Episode 017: Starlight Night
In which we discuss light pollution, the order of the universe, and Christmas cards
I moved to the top of a (small) mountain about a dozen years ago. Very different from my childhood home, with its multiple malls, its gazillion people, its 10-minutes-from-Manhattan.
First thing I noticed was how clearly you can see the stars. [Well, the first thing I noticed was that I couldn't sleep for a week because it was so quiet]. There just isn’t the same amount of light pollution as there is nearer the city. This isn’t an international dark sky park, but it’s pretty great.
One recent summer night while stargazing from my porch, I realized I needed to write a beat for the stars. Couldn’t decide between two night sky paintings, so this week it’s Starlight Night by Georgia O’Keefe, and next week it’s…well, you’ll have to tune in to find out!
In their beautiful book Universe, the editors at Phaidon Publishing powerfully articulate the pull this painting has on me.
"With this grid of irregular white shapes…Georgia O’Keeffe not only captured the vastness of the night sky but also suggested the human instinct to try to impose order and pattern on what we see when we look at the heavens.”
Imposing order where this is none – it’s a bit of a thing with me, too.
This painting lent itself to my minimalist reductions. Especially the stars themselves, which have nearly the exact look of the grid pattern I often use.
Fun fact: O’Keeffe painted Starlight Night in 1917 and reproduced it on her Christmas cards in 1963, nearly fifty years after painting it. Repurposing!
Three separate melodies going on here:
the Wurli, playing the opening melody;
the shimmering synth that comes in next with what amounts to the main theme;
and the dusty old Mellotron flute patch in the concluding counter-melody. (I freely admit I use the Mellotron too often; it’s one of my favorite sounds.)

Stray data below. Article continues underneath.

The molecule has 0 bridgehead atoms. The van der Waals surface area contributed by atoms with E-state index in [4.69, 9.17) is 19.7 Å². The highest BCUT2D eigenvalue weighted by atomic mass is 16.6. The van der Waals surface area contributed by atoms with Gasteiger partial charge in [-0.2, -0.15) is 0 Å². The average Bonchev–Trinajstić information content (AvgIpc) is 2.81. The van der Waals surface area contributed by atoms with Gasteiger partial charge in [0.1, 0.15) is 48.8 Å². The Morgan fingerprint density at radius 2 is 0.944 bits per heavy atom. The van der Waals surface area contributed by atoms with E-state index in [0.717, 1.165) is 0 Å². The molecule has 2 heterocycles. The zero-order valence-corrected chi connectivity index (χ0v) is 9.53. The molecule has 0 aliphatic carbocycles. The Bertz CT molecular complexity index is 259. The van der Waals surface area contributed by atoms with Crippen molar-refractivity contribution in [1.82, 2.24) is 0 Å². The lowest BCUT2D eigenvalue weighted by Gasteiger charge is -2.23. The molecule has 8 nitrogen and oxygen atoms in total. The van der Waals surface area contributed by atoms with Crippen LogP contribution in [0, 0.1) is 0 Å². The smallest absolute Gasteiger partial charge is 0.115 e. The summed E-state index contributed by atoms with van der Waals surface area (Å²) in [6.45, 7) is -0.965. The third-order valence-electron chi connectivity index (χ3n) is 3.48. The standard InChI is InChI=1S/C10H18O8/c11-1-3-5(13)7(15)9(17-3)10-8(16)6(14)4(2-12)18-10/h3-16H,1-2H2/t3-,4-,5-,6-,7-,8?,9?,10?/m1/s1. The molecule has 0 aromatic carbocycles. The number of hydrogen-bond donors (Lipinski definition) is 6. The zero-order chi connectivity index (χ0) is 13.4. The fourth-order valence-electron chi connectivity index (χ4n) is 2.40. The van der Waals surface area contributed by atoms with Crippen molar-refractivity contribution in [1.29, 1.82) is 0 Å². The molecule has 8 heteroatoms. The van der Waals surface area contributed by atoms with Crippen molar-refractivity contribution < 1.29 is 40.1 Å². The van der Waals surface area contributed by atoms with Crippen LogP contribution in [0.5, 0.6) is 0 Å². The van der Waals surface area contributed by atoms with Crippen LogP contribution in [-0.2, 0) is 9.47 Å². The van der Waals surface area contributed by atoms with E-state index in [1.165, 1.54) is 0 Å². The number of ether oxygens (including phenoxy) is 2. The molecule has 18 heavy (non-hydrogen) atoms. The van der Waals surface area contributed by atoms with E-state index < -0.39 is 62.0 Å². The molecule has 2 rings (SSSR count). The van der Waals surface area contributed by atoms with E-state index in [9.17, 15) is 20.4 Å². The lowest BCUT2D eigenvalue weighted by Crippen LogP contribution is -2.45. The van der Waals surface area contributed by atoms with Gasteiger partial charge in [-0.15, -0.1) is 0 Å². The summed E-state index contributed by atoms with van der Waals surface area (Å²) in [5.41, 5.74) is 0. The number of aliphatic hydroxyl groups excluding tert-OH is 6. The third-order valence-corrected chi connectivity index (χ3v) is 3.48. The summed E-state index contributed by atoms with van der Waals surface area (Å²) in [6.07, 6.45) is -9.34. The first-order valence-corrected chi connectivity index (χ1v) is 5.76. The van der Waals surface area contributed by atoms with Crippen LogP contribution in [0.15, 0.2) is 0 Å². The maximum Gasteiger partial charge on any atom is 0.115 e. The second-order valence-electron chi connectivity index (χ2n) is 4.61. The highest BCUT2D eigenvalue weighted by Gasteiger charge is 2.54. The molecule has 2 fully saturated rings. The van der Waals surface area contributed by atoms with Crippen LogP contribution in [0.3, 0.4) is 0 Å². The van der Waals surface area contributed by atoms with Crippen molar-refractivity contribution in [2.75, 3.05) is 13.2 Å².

This beat may sound chaotic, but that’s actually by design. I spent an inordinate amount of time weaving together the three lines when they eventually play simultaneously at the end. You can hear everything that is going on despite the hecticness of it all. At least I can.
Finally: quite happy with the drums on this one. For most of the first half of the beat, I cobbled together a few percussion and drum grooves and then detuned them, stretched them out, slowed them down. A little eerie. By the time the drop hits, I have two or three percussion parts and three different drum kits layered. A beast to mix, but worth it for the big sound.
The following may be a bit of sacrilege. Hear me out.
O’Keefe is of course most known for her flowers and New Mexico paintings. All remarkable. But I am an even bigger fan of her Manhattan skyscraper paintings from the short time she lived in the city in the 1920s.
I feel a connection between Starlight Night and these urban paintings she created a decade later. When you're on the 50th floor of one of those NYC towers, you do kind of feel like you are up among the stars, no?
Until next week, thanks for reading Polyester City. If you have any thoughts, please leave a comment by clicking the link above. If you know anyone who likes Music and Art and Stories [and stars], which is pretty much everyone, please consider sharing by clicking the link below.